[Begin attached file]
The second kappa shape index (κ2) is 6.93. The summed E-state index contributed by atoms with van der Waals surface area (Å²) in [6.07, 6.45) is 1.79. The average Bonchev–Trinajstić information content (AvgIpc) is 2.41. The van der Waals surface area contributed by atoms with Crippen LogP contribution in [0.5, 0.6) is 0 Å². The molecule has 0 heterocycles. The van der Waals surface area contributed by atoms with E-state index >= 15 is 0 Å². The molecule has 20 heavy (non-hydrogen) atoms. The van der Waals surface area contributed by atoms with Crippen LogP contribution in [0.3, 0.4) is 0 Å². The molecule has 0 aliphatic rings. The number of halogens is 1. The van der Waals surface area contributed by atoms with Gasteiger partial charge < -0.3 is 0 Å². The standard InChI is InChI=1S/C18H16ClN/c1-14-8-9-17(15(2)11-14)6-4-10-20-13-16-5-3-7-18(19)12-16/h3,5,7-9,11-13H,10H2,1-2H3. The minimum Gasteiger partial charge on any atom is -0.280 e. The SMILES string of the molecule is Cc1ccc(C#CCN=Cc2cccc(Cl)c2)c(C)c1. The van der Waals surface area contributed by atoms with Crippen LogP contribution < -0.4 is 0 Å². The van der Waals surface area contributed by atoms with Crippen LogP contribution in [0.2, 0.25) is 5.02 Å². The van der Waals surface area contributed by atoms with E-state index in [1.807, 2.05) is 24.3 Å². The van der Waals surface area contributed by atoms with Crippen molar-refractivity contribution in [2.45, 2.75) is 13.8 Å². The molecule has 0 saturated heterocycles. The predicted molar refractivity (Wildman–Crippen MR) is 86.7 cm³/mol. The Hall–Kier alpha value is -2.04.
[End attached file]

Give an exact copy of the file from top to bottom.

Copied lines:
The second kappa shape index (κ2) is 6.93. The summed E-state index contributed by atoms with van der Waals surface area (Å²) in [6.07, 6.45) is 1.79. The average Bonchev–Trinajstić information content (AvgIpc) is 2.41. The van der Waals surface area contributed by atoms with Crippen LogP contribution in [0.5, 0.6) is 0 Å². The molecule has 0 heterocycles. The van der Waals surface area contributed by atoms with E-state index >= 15 is 0 Å². The molecule has 20 heavy (non-hydrogen) atoms. The van der Waals surface area contributed by atoms with Crippen LogP contribution in [0.3, 0.4) is 0 Å². The molecule has 0 aliphatic rings. The number of halogens is 1. The van der Waals surface area contributed by atoms with Gasteiger partial charge < -0.3 is 0 Å². The standard InChI is InChI=1S/C18H16ClN/c1-14-8-9-17(15(2)11-14)6-4-10-20-13-16-5-3-7-18(19)12-16/h3,5,7-9,11-13H,10H2,1-2H3. The minimum Gasteiger partial charge on any atom is -0.280 e. The SMILES string of the molecule is Cc1ccc(C#CCN=Cc2cccc(Cl)c2)c(C)c1. The van der Waals surface area contributed by atoms with Crippen LogP contribution < -0.4 is 0 Å². The van der Waals surface area contributed by atoms with Crippen LogP contribution in [0.2, 0.25) is 5.02 Å². The van der Waals surface area contributed by atoms with E-state index in [1.807, 2.05) is 24.3 Å². The van der Waals surface area contributed by atoms with Crippen molar-refractivity contribution in [2.45, 2.75) is 13.8 Å². The molecule has 0 saturated heterocycles. The predicted molar refractivity (Wildman–Crippen MR) is 86.7 cm³/mol. The Hall–Kier alpha value is -2.04.